Samhita, aka: Saṃhitā, Saṃhita; 13 Definition(s)
Samhita means something in Buddhism, Pali, Hinduism, Sanskrit, Marathi. If you want to know the exact meaning, history, etymology or English translation of this term then check out the descriptions on this page. Add your comment or reference to a book if you want to contribute to this summary article.
Saṃhitā (संहिता).—Collection of hymns addressed to various Devatās in nature. These songs are in the form of mantras. (See under Veda).Source: archive.org: Puranic Encyclopaedia
- 1) Brahmāṇḍa-purāṇa II. 29. 52; 31. 11-13. Matsya-purāṇa 264. 23; Vāyu-purāṇa 58. 13; 104. 86.
- 2) Ib. 61. 1-2, 4, 121.
The Purana (पुराण, purāṇas) refers to Sanskrit literature preserving ancient India’s vast cultural history, including historical legends, religious ceremonies, various arts and sciences. The eighteen mahapuranas total over 400,000 shlokas (metrical couplets) and date to at least several centuries BCE.
Ayurveda (science of life)
Saṃhitā (संहिता).—The medical knowledge acquired in the early age was documented systematically and organised scientifically in the compendia (saṃhitās) of Āyurveda of which the Caraka-saṃhitā, the enlarged and redacted edition of the Agniveśa-tantra, tops the list. During this period, the basic concepts were established and the whole system of medicine including physiology, pathology and pharmacology was rationalised.Source: Google Books: Essentials of Ayurveda
Āyurveda (आयुर्वेद, ayurveda) is a branch of Indian science dealing with medicine, herbalism, taxology, anatomy, surgery, alchemy and related topics. Traditional practice of Āyurveda in ancient India dates back to at least the first millenium BC. Literature is commonly written in Sanskrit using various poetic metres.
Mīmāṃsā (school of philosophy)
Saṃhita (संहित) refers to the first section of Vedic literature.—The Saṃhitas are the core texts which consist of the revelations of the great sages (ṛṣis). They are presented in the form of hymns and poems (su-uktas = well said).Source: Srimatham: Mīmāṃsa: The Study of Hindu Exegesis
Mimamsa (मीमांसा, mīmāṃsā) refers to one of the six orthodox Hindu schools of philosophy, emphasizing the nature of dharma and the philosophy of language. The literature in this school is also known for its in-depth study of ritual actions and social duties.
Vyakarana (Sanskrit grammar)
Saṃhitā (संहिता).—Position of words or parts of words in the formation of a word quite near each other which results into the natural phonetic coalescence of the preceding and the following letters. Originally when the Vedic hymns or the running prose passages of the Yajurveda were split up into their different constituent parts namely the words or padas by the Padakaras, the word संहिता (saṃhitā) or संहितापाठ (saṃhitāpāṭha) came into use as contrasted with the पदपाठ (padapāṭha). The writers of of the Pratisakhyas have conseguently defined संहिता (saṃhitā) as पदप्रकृतिः संहिता (padaprakṛtiḥ saṃhitā), while Panini who further split up the padas into bases (प्रकृति (prakṛti)) and affixes (प्रत्यय (pratyaya)) and mentioned several augments and substitutes, the phonetic combinations, which resulted inside the word or pada, had to be explained by reason of the close vicinity of the several phonetic units forming the base, the affix, the augment, the substitute and the like, and he had to define the word संहृिता (saṃhṛिtā) rather differently which he did in the words परः संनिकर्षः संहिता (paraḥ saṃnikarṣaḥ saṃhitā); cf P.I.4.109; cf. also संहितैकपदे नित्या नित्या धातूपसर्गयोः । नित्य समासे वाक्ये तु सा विवक्षामपेक्षते (saṃhitaikapade nityā nityā dhātūpasargayoḥ | nitya samāse vākye tu sā vivakṣāmapekṣate) Sabdakaustubha on Maheshvara Sutra 5.1.Source: Wikisource: A dictionary of Sanskrit grammar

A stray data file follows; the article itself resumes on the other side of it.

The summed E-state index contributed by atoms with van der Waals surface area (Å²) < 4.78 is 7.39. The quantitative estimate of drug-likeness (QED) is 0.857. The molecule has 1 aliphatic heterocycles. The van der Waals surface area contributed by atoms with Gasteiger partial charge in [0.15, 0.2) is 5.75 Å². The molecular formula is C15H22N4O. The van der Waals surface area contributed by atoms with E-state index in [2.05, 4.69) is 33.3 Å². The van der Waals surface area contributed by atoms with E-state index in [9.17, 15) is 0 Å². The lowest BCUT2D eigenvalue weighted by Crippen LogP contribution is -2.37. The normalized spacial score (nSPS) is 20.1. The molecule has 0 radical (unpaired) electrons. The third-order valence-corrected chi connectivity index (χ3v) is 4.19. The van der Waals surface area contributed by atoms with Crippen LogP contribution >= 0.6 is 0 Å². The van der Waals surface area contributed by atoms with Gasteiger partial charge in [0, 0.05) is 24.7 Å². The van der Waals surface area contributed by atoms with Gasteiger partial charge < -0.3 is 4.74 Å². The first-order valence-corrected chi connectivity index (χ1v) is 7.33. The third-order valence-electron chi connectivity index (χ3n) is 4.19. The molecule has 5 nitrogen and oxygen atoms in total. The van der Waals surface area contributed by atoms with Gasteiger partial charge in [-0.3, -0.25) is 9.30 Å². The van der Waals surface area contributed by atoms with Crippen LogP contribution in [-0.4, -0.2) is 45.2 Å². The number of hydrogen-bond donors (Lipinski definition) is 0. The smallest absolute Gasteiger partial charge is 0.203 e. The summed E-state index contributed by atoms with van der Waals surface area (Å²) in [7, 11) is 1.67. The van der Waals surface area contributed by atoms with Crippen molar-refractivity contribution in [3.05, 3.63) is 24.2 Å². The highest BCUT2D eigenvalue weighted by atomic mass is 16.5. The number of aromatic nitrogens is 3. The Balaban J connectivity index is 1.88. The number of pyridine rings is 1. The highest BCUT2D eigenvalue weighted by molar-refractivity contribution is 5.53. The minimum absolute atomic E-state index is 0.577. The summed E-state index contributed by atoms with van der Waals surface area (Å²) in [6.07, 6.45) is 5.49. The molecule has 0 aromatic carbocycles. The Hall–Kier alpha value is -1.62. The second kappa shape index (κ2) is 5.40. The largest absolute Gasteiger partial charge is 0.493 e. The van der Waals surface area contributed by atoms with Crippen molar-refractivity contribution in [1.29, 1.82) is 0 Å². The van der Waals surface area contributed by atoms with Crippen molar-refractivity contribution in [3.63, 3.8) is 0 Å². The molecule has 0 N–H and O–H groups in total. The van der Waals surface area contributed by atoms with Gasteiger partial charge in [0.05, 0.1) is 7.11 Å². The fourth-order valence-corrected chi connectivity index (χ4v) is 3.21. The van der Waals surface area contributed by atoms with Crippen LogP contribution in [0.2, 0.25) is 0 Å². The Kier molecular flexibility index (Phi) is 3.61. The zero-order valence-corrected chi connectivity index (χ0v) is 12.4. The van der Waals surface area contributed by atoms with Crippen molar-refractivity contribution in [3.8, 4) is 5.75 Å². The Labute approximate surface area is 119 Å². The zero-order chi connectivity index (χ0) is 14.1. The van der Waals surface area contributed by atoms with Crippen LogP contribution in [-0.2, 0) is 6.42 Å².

Vyakarana (व्याकरण, vyākaraṇa) refers to Sanskrit grammar and represents one of the six additional sciences (vedanga) to be studied along with the Vedas. Vyakarana concerns itself with the rules of Sanskrit grammar and linguistic analysis in order to establish the correct context of words and sentences.
General definition (in Hinduism)
Samhita, or “vedic chants” are the oral tradition of the Vedas. They consist of several pathas, “recitations” or ways of chanting the Vedic mantras. These hymns were sung at times of worship and Yajna, giving rise to the rites of the early Vedic period.Source: India Netzone: Indian Philosophy
Saṃhitā (संहिता).—Supplementary Vedic literatures expressing the conclusions of particular self-realized authorities.Source: ISKCON Press: Glossary